At a recent Ways and Means Committee hearing, former Rep. Kelli Linville proclaimed that the state budget would not be balanced using gimmicks. In that spirit, the Legislature must ask DSHS Secretary Susan Dreyfus to detail her plan for housing incarcerated youth after Maple Lane closes and insist that Dreyfus not hide behind gimmicks that have already caused some of our state's most violent juvenile inmates to be released early.
In 2010, Dreyfus duped legislators into believing the state would save $6 million a year by closing Maple Lane. She hid her plan to build five new juvenile jails in Washington at a cost of over $160 million. When this plan became public after legislators left Olympia, Dreyfus asserted that these “residents” will benefit from being closer to their families. However, Dreyfus has no data to support this.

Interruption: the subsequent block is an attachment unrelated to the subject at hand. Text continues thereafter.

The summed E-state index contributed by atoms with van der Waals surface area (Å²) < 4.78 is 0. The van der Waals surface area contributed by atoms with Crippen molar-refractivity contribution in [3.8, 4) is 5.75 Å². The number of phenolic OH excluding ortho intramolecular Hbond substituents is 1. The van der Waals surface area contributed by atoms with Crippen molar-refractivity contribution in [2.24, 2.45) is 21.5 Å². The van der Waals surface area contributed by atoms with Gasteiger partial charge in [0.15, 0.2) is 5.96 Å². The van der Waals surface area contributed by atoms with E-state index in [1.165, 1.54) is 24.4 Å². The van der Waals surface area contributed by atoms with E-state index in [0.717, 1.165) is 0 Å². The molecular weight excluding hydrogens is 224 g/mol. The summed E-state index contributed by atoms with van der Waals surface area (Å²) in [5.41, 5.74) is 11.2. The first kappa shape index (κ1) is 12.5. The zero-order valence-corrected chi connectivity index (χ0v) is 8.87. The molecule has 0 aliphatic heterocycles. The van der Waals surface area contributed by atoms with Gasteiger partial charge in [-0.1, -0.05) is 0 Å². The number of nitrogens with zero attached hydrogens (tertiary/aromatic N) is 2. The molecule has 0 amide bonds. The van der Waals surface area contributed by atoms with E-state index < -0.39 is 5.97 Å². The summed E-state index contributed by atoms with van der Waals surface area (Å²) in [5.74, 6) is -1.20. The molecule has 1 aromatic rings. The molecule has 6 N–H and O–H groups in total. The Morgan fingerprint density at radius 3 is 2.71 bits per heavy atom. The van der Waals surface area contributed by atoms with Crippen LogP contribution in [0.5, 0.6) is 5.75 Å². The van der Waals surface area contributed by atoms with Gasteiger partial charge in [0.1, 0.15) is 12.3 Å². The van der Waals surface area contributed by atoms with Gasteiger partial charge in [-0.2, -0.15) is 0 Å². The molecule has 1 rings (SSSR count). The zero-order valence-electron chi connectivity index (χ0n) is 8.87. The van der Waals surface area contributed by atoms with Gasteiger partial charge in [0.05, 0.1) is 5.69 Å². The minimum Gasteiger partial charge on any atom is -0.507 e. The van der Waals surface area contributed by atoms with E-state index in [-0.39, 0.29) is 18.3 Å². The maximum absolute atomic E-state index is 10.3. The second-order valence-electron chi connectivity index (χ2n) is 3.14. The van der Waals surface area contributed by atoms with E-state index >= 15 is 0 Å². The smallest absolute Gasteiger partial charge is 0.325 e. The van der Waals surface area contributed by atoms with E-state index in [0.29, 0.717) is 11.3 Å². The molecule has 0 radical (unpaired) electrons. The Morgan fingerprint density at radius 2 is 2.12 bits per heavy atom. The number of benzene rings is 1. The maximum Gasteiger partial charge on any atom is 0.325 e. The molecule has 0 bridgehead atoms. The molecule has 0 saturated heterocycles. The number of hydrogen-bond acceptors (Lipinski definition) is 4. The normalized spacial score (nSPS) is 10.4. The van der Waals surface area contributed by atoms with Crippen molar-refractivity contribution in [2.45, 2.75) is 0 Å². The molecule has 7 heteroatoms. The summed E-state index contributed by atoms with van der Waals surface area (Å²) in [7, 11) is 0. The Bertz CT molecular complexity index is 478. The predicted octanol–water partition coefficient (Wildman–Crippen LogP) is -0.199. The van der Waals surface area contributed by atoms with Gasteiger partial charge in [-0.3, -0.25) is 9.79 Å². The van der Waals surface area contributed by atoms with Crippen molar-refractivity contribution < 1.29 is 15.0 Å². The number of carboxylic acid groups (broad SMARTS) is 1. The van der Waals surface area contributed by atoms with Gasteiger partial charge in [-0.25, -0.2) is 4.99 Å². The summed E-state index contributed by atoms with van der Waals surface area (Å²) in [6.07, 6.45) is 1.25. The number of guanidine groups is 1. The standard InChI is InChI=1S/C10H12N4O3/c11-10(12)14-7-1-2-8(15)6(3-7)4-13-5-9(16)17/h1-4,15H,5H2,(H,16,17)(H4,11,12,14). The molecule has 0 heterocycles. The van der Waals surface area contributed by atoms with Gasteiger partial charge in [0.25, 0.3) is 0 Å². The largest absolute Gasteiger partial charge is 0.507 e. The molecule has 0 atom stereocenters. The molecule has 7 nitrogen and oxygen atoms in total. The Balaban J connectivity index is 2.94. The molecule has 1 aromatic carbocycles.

As a teacher at Maple Lane since 2000, I know that families are often the source of the inmates’ problems. The state has shifted its responsibility for housing and treating juvenile criminals onto counties and local taxpayers.
Under Dreyfus, parole officers who help juvenile offenders transition to constructive lives have been cut 70 percent. Felons are released early so Dreyfus can show she’s made 6 percent cuts within JRA. But at what cost?
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Already one murder in Tacoma has been committed by a juvenile who was released two years earlier than his minimum sentence.
Any savings are dwarfed by Dreyfus’ $160 million plan to build five new prisons.